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Former president Chirac still in hospital but wife home

Former French president Jacques Chirac remains in hospital in Paris where he is being treated for a lung infection, while his wife Bernadette has been discharged after four days recovering from "exhaustion", their family said Saturday.

Former president Chirac still in hospital but wife home
Bernadette Chirac executes a deal at the French Stock Exchange on September 12. Photo: Lionel Bonaventure/AFP
“After four days of treatment and rest, Bernadette Chirac left the Pitie-Salpetriere hospital Friday evening,” their son-in-law Frederic Salat-Baroux told AFP.
 
Jacques Chirac, 83, who was admitted to the hospital on September 18, “remains hospitalised and continues to receive treatment and care for his lung infection,” said Salat-Baroux, husband of Chirac's daughter Claude.
 
Chirac, who led France from 1995-2007, had just returned from a visit to Morocco with his wife when he was admitted to hospital.
 
On Wednesday, Salat-Baroux said Bernadette Chirac, also 83, had been admitted to the same facility.
   
He said she was “profoundly affected by the death of her eldest daughter Laurence (in April) and exhausted for several days following the lung infection of her husband.”
   
The centre-right Chirac, who served two terms as head of state, is probably best remembered internationally for his opposition to the US military intervention in Iraq in 2003.
   
A small stroke while in office in 2005 weakened him, and he is now rarely seen in public.
   
In December 2015, he spent two weeks in hospital, suffering from what his family described as fatigue.

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GENEVA

Is Switzerland ‘pilfering’ health workers from France during pandemic?

Officials in the Haute-Savoie area of France have accused private Swiss health clinics of poaching essential healthcare workers.

Is Switzerland 'pilfering' health workers from France during pandemic?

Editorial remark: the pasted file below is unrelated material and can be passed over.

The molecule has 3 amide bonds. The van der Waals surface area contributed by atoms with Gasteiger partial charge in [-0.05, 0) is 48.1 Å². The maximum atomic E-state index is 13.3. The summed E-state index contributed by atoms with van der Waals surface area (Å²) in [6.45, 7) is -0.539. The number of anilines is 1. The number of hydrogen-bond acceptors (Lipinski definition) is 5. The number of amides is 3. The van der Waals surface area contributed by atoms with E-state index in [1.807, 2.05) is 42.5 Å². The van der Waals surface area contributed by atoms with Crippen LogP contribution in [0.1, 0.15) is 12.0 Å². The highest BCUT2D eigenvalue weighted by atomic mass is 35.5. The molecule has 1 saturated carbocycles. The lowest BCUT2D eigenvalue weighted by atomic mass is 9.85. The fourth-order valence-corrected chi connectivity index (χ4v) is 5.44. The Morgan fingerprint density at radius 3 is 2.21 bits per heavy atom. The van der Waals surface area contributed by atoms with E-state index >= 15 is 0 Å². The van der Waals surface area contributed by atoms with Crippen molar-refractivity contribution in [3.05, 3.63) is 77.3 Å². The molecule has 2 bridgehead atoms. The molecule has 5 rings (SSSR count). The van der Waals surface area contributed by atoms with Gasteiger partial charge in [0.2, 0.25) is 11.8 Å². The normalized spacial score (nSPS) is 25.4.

Health care workers from France prefer to work on the Swiss side of the border. Photo by AFP

The headline in Switzerland's Le Temps newspaper reads: “Geneva is pilfering our nurses”.

It comes from an interview with a French MP who laments how France is losing health workers to its neighbour at the height of a health crisis.

“The behaviour of some hospital administrators in Switzerland is totally unacceptable in the context of the health crisis”, Haute-Savoie’s deputy Martial Saddier said in an interview with Le Temps newspaper. 

He was referring to a practice of Swiss clinics recruiting health workers in France which French officials like Saddier says has caused a shortage of personnel in French hospitals in the midst of the coronavirus pandemic.

Saddier denounced several private clinics in Geneva for actively recruiting nursing staff from Haute-Savoie, luring them with salaries that are about two and a half times higher than those paid in the French region.

Though the phenomenon of medical workers from Haute-Savoie ‘migrating’ to Geneva is not new — 60 percent of nursing staff at Geneva’s university hospitals (HUG) live in France — Saddier said these recruitments should not happen during the pandemic. 

“While the number of infected people may be high in Geneva, Haute-Savoie is not spared either, with rates among the highest in France. We need all our vital forces”, he said.

Olivier Teissèdre, director of Hôpital privé Pays de Savoie (HPPS) pointed out that already during the first wave of Covid-19, “350 of our caregivers were recruited in Geneva, which put us in great difficulty. Today I lost 4 percent of my staff and had to shut down a night shift”.

“Now the shortage of caregivers is crucially felt because the care of Covid-19 patients is particularly heavy”, he added.

READ MORE: IN PICTURES: Swiss flags hang over protesting French ski village 

At the start of the second wave, the HPSS set up a partnership with another Haute-Savoie medical facility, the Alpes-Léman public hospital.

“But we no longer have enough employees to maintain this partnership because there is too much movement of staff toward Switzerland”, Teissèdre said.

At the start of the pandemic, an agreement was reached with the Geneva authorities to stop recruiting medical personnel from France, but this commitment only concerns public hospitals. No such pact was made with private clinics.

Laurent Paoliello, spokesperson for Geneva’s Health Department said that while HUG, which is a public hospital, has respected the hiring freeze, the canton can’t impose similar restrictions on recruitment policies of private establishments.

“However, we consider it inappropriate to loot the region next door, especially during a pandemic”, he said.

Although the Haute-Savoie officials say that private hospitals have placed ads in a local newspaper, Le Dauphiné libéré, seeking French health care workers, Geneva’s clinics deny advertising in France.

“We only recruit through our site, or on Jobup.ch, as well as on social networks”, said Magali Dauwalder, spokesperson for the Hirslanden group of private hospitals, which manages La Colline et les Grangettes clinics in Geneva.


READ MORE: Switzerland rejects further coronavirus lockdown despite 'worrying' situation 

 

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